Placemaking is, at its roots, a response. A response to a modern pattern of city building that does not value the everyday experiences of people.
Human beings have been in the business of making cities since before recorded history. People built cities then proceeded to destroy, rebuild, sack, abandon, reimagine and resurrect them. Cities faced war, famine, floods, and disease- always changing and adjusting to meet new challenges. The result was a Darwinian prototype of the modern city- resilient, connected, and structured, with enough room for a measure of authenticity.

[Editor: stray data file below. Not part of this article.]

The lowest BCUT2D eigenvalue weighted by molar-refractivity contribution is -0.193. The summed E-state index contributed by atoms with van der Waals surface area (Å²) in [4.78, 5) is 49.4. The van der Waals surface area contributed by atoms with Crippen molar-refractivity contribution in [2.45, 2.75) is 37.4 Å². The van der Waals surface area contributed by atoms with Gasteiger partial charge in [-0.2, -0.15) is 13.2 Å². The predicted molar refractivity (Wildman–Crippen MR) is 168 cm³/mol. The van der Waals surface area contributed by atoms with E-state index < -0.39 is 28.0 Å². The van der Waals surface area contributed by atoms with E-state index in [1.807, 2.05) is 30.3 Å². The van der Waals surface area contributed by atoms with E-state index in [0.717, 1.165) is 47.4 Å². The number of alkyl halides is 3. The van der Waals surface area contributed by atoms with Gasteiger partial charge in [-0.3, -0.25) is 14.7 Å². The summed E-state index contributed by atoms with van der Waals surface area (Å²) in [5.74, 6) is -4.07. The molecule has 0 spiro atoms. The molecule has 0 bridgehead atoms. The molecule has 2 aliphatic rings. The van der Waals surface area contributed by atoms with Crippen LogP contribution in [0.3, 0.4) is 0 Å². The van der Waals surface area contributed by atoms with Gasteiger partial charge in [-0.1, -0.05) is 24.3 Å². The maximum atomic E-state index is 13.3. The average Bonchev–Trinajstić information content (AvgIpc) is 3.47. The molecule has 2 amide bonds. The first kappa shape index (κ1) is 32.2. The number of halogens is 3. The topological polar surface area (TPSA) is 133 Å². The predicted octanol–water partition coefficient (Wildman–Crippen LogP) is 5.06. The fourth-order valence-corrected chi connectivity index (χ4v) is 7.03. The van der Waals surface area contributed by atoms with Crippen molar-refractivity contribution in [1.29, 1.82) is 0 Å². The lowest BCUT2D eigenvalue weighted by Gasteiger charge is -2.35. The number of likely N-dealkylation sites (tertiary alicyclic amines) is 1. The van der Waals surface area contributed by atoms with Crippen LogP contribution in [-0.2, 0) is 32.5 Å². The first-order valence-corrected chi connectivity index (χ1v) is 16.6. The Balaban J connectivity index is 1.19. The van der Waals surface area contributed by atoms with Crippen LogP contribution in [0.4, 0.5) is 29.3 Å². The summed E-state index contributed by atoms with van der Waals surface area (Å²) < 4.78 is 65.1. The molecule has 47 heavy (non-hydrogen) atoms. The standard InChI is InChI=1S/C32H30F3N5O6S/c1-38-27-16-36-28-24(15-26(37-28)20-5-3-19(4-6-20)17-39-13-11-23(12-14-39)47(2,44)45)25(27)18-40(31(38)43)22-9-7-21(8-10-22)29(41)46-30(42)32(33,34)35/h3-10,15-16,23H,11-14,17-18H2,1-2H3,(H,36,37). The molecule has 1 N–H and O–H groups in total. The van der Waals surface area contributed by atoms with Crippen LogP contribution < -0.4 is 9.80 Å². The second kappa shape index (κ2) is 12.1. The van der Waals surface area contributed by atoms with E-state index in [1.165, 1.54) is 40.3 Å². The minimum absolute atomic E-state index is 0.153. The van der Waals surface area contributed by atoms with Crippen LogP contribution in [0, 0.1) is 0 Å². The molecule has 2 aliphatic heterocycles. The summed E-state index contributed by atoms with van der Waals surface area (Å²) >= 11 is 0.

In the 20th Century this changed. Unique, connected places gave way to blandness and separation. Bustling city streets lost out to congested freeways as governments attempted to create new places void of the real and perceived problems of the city.
Placemaking rejects sameness in favor of genuine communities that celebrate the significance of the human spirit.